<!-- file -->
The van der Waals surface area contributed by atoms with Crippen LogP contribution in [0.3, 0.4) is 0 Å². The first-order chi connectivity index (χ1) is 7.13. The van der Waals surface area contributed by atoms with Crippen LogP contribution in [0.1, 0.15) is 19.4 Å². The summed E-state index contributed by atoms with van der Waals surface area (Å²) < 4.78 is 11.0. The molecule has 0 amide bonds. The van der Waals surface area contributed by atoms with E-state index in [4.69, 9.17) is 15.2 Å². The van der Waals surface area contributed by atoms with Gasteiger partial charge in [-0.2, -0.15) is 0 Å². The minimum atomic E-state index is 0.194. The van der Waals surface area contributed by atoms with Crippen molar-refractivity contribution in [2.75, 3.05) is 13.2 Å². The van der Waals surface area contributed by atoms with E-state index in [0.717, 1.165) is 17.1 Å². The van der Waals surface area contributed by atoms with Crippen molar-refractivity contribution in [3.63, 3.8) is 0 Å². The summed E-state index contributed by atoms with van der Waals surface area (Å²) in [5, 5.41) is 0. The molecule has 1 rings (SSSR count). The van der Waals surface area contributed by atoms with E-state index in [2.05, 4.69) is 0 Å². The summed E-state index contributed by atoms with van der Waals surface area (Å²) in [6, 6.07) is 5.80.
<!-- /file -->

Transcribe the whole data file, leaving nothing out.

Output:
The van der Waals surface area contributed by atoms with Crippen LogP contribution in [0.3, 0.4) is 0 Å². The first-order chi connectivity index (χ1) is 7.13. The van der Waals surface area contributed by atoms with Crippen LogP contribution in [0.1, 0.15) is 19.4 Å². The summed E-state index contributed by atoms with van der Waals surface area (Å²) < 4.78 is 11.0. The molecule has 0 amide bonds. The van der Waals surface area contributed by atoms with E-state index in [4.69, 9.17) is 15.2 Å². The van der Waals surface area contributed by atoms with Gasteiger partial charge in [-0.2, -0.15) is 0 Å². The minimum atomic E-state index is 0.194. The van der Waals surface area contributed by atoms with Crippen molar-refractivity contribution in [2.75, 3.05) is 13.2 Å². The van der Waals surface area contributed by atoms with E-state index in [0.717, 1.165) is 17.1 Å². The van der Waals surface area contributed by atoms with Crippen molar-refractivity contribution in [3.63, 3.8) is 0 Å². The summed E-state index contributed by atoms with van der Waals surface area (Å²) in [5, 5.41) is 0. The molecule has 1 rings (SSSR count). The van der Waals surface area contributed by atoms with E-state index in [2.05, 4.69) is 0 Å². The summed E-state index contributed by atoms with van der Waals surface area (Å²) in [6, 6.07) is 5.80.